Year 8 Experience First Ever School Civil War Day At Dorney Court
As the first school ever to experience a day at Dorney Court studying the life and times of Roundheads and Cavaliers, Year 8 Claires Court boys and girls felt privileged when they arrived at the breath-taking Tudor Manor House on Thursday 8 March.
Focusing on the Civil War between 1642 and 1647, historical re-enactment company, Hands on History, led a series of workshop activities. The pupils tried on the fine court costumes and wigs that were worn in the Court of Charles 1, as well as the uniforms and armour that would have been used in the conflict by a Cavalier officer and a Roundhead foot soldier. The group examined the weapons used in the era, and learned how to hold pikes and use them for defence and attack. The girls and boys studied the battlefield injuries soldiers received, and saw how the medical equipment was used to treat musket wounds.
Outside in the grounds of Dorney Court, pupils explored the use of artillery during the Civil War, and witnessed a demonstration of a field mortar, designed to explode its shells above the heads of the advancing infantry. In the church of St James the Less, where Academic Principal James Wilding had donned the garbs of a Puritan preacher of 1642, he instructed the pupils that football on Sunday had been banned, that girls were no longer permitted to wear any coloured clothing other than black and white, and perhaps most concerning for all the students, Christmas had been cancelled for the next 18 years!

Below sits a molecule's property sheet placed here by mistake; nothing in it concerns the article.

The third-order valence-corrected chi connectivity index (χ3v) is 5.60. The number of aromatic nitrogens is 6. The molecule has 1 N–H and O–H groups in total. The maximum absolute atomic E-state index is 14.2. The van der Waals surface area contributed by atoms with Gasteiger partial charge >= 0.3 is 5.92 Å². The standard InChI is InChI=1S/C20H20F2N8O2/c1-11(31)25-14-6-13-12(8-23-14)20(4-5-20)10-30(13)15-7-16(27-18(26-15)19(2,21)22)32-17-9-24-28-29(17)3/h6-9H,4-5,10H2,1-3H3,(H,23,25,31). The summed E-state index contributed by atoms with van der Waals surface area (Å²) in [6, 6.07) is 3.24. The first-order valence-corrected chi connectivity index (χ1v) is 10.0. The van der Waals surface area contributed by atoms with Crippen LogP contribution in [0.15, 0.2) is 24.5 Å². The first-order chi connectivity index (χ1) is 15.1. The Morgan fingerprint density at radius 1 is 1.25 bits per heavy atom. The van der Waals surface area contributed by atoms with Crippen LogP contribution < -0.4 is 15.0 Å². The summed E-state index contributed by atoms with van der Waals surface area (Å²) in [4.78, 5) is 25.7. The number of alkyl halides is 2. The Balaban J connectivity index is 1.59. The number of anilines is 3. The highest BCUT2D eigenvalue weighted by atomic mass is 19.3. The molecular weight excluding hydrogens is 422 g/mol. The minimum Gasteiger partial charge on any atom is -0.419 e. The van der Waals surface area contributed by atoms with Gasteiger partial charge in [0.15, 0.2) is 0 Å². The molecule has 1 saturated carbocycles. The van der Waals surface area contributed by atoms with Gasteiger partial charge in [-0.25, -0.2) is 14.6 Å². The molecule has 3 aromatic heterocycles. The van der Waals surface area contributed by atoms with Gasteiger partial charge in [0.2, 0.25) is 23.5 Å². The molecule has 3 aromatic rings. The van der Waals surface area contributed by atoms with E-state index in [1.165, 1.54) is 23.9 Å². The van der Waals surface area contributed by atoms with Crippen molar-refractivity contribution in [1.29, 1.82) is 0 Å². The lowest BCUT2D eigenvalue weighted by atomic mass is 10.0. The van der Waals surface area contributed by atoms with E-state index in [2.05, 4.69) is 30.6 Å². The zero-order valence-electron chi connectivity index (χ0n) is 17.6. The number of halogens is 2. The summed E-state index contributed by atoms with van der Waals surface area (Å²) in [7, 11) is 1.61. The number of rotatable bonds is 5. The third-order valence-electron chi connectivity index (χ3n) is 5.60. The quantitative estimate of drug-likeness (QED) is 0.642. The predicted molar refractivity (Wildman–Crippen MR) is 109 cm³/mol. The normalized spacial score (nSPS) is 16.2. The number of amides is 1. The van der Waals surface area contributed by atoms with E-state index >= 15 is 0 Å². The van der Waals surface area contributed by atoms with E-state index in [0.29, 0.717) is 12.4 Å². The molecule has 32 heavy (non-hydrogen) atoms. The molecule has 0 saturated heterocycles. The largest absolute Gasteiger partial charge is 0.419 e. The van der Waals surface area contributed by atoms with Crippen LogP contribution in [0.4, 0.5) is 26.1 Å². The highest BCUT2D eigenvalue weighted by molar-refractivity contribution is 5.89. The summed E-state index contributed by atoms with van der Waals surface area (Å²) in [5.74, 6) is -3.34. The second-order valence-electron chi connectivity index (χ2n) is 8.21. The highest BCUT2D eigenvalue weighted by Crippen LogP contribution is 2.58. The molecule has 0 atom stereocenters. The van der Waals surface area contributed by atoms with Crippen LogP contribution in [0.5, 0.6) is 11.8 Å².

James Wilding, Claires Court Academic Principal, said:
“The History programme for Years 7 to 9 at Claires Court spans the invasion of England by William the Conqueror through to the start of the modern era after the Industrial Revolution. The Civil War day at Dorney was developed by the History Department in conjunction with Hands on History, to tell the story of Sir James Palmer, curator of the King’s pictures, who moved in to Dorney Court on his marriage to Martha Garrard. Sir James chose unwisely to back the King, Charles 1, and Dorney was sacked by roundheads during the war. The Palmers still live at Dorney Court, and I am immensely grateful to Jill, James and Anna Palmer for their support in developing this unique event.”